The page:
It remains somewhat speculative, to be sure. But a group of researchers has made advances towards a Terminator-like era of augmented vision. Researchers at the University of Washington in Seattle recently established that their “bionic contact lenses,” which could someday stream text and images right in front of their wearer’s eyeballs, are “safe and feasible,” reports BBC News. Safety tests in rabbits have shown no ill effects, meaning research will continue.
How would such a device work? After all, it’s difficult to focus on something held too close to your nose, let alone something projected directly on your eye. The researchers, led by Professor Babak Parviz, have already solved this problem, in collaboration with researchers at Aalto University in Finland. By adapting the lenses to shorten the focal distance, your eyes don’t have to strain to focus on something impossibly close. “You won’t necessarily have to shift your focus to see the image generated by the contact lens,” Parviz explained to New Scientist.
The device is still best characterized as a prototype, and a rough one at that. The microcircuitry only is enough to support one light-emitting diode. Still, that hasn’t prevented the team from dreaming big about various possibilities: for computing, gaming, and entertainment, among others. A bionic lens would be the ne plus ultra of heads-up displays, effectively. It would be, in fact, a heads-anywhere display.
It’s fun to speculate on the ways people might use the device to augment their lives. The first uses of bionic contact lenses, though, would be medical. Indeed, a company called Sensimed already produces “smart contact lenses” to help diagnose eye disease and gather data to inform decisions about drug delivery. Powered by a loop antenna taped to the patient’s face, the Triggerfish lens launched commercially in September of 2010, according to New Scientist.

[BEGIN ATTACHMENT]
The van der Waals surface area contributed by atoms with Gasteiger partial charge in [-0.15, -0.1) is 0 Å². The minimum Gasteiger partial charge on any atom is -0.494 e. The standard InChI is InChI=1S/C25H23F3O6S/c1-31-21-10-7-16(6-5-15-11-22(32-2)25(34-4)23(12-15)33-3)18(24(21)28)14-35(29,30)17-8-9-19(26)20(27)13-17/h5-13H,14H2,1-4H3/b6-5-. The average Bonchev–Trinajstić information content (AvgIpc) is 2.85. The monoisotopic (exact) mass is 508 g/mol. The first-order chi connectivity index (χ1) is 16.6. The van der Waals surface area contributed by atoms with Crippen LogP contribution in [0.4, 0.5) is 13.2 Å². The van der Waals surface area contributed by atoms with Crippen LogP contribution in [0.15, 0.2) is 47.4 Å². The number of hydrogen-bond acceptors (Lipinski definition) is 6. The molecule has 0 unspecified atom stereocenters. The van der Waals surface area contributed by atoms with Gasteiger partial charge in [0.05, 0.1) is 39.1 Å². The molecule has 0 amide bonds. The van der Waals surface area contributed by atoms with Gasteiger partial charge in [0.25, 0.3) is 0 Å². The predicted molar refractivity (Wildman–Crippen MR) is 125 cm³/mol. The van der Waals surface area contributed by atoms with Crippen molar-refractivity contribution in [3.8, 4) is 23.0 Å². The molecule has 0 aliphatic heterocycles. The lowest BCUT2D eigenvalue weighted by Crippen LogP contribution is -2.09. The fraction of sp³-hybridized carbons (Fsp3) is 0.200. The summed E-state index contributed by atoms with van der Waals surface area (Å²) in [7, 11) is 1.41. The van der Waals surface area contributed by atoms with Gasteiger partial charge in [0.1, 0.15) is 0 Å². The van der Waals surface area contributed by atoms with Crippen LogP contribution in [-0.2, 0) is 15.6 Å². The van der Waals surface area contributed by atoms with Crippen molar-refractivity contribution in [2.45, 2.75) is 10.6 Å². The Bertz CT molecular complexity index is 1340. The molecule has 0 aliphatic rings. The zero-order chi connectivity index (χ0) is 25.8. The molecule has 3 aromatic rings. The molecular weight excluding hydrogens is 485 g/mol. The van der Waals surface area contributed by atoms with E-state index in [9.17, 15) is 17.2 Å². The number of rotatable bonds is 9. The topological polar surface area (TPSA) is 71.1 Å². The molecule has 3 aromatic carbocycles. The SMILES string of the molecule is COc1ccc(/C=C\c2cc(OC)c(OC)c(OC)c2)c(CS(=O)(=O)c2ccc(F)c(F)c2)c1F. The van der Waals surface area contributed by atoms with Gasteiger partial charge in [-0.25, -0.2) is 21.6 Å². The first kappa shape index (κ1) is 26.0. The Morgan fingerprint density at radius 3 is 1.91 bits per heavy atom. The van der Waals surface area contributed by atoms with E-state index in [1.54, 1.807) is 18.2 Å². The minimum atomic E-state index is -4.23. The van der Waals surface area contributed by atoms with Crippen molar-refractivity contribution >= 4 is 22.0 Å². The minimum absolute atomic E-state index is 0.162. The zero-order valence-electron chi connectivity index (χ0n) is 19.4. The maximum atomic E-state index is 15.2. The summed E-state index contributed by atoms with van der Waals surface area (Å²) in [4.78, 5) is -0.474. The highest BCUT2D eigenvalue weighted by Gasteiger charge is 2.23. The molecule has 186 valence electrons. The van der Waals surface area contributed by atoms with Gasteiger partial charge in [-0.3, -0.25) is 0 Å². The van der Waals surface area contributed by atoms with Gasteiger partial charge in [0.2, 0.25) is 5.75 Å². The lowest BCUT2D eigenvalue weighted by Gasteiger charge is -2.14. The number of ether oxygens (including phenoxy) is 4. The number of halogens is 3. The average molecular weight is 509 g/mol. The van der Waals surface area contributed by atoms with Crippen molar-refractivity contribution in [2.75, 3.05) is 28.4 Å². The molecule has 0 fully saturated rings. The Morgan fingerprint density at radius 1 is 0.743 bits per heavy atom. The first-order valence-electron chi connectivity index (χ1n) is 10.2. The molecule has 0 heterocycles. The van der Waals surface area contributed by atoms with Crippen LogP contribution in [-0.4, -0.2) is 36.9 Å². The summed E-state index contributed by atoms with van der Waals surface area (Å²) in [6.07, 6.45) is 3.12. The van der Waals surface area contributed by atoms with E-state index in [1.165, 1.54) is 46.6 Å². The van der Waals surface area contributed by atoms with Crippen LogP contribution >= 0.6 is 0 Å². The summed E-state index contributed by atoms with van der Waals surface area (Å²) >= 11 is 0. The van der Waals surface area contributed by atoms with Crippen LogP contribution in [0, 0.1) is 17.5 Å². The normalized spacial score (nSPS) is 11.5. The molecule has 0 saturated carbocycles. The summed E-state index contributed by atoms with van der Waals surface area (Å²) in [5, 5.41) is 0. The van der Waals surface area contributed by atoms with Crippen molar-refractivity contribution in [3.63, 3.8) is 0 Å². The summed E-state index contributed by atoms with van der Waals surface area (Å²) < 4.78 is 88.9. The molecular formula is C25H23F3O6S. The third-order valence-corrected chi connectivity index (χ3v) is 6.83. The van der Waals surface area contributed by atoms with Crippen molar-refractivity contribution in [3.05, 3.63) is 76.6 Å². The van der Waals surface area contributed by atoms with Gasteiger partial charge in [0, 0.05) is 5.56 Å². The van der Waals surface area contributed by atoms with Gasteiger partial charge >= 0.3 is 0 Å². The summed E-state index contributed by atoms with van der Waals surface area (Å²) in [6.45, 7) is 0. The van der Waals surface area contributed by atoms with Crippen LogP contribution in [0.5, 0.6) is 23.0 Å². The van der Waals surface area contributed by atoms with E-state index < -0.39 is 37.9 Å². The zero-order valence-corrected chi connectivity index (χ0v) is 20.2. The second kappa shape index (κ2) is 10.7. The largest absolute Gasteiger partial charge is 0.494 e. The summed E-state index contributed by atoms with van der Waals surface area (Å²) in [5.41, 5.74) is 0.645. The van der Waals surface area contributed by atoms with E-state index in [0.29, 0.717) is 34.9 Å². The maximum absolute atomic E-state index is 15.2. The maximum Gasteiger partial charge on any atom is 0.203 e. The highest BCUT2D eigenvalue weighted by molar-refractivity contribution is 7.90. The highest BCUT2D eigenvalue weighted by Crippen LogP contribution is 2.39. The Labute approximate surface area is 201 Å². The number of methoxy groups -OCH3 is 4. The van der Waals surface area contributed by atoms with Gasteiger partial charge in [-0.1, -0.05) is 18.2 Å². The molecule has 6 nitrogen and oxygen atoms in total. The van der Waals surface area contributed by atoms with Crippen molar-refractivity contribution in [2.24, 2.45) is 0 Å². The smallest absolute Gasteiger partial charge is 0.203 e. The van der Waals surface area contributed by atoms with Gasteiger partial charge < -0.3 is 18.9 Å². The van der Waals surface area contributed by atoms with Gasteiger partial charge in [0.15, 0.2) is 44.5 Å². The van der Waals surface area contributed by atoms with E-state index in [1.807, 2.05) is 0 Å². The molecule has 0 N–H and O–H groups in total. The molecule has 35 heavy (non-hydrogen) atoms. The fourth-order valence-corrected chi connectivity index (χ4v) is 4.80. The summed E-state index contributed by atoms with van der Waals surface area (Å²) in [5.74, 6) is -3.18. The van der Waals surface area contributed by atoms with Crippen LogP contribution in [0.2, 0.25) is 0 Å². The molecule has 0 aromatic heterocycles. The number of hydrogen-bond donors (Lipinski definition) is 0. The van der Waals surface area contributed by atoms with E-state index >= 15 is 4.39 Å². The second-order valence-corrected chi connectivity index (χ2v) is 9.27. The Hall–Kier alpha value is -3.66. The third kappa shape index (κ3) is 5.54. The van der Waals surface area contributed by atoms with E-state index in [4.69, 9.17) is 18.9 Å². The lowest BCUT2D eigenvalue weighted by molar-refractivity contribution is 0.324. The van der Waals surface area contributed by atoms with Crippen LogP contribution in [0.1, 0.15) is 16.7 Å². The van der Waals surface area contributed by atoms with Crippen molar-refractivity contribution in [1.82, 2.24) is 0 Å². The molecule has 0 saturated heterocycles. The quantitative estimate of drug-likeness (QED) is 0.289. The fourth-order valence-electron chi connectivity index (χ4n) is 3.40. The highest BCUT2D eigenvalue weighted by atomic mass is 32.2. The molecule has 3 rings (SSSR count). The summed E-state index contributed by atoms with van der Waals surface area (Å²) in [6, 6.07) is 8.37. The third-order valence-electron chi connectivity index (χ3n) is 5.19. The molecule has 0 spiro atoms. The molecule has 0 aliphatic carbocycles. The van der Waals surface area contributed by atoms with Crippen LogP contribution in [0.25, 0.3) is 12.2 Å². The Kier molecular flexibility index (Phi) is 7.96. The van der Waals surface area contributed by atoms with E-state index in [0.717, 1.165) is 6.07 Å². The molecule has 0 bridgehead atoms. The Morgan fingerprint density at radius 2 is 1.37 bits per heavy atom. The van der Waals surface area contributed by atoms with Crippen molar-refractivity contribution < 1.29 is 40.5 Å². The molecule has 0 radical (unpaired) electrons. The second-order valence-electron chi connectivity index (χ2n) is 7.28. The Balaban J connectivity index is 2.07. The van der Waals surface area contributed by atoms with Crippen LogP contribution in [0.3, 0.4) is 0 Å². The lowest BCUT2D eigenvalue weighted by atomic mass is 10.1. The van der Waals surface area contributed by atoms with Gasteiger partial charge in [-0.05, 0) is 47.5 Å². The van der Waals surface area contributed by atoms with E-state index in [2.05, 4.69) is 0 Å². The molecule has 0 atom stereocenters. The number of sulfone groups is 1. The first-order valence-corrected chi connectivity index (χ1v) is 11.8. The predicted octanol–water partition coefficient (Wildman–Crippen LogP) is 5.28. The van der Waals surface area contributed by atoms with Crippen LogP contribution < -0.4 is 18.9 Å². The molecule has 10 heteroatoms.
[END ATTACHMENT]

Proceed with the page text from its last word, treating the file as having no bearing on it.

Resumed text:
Medical uses–for diabetes patients–likewise are a major focus of the Parviz et al. project. The lenses have sets of electrodes that push current through tear fluid, detecting tiny amounts of glucose. In other words, the lenses would function as sensors sooner than screens. “We see the eye not only as a window to the outside world, but actually a window into the body also,” Parviz said in this ScienCentral report from 2008.
Medical applications wouldn’t need to end there. As commenter jhertzberg wrote on a post of mine from last summer on bionic vision for the blind: “As someone with Retinitis Pigmentosa, my particular impairment is the loss of peripheral vision. I want the equivalent of a heads-up display, presented to my central vision, of objects approaching from the periphery.”
There’s clearly a market for such a device. And while the thing still seems almost too fantastical to believe, researchers say it’s inching towards reality. As Parviz has said: “Even though they sound like science fiction, they’re feasible.”
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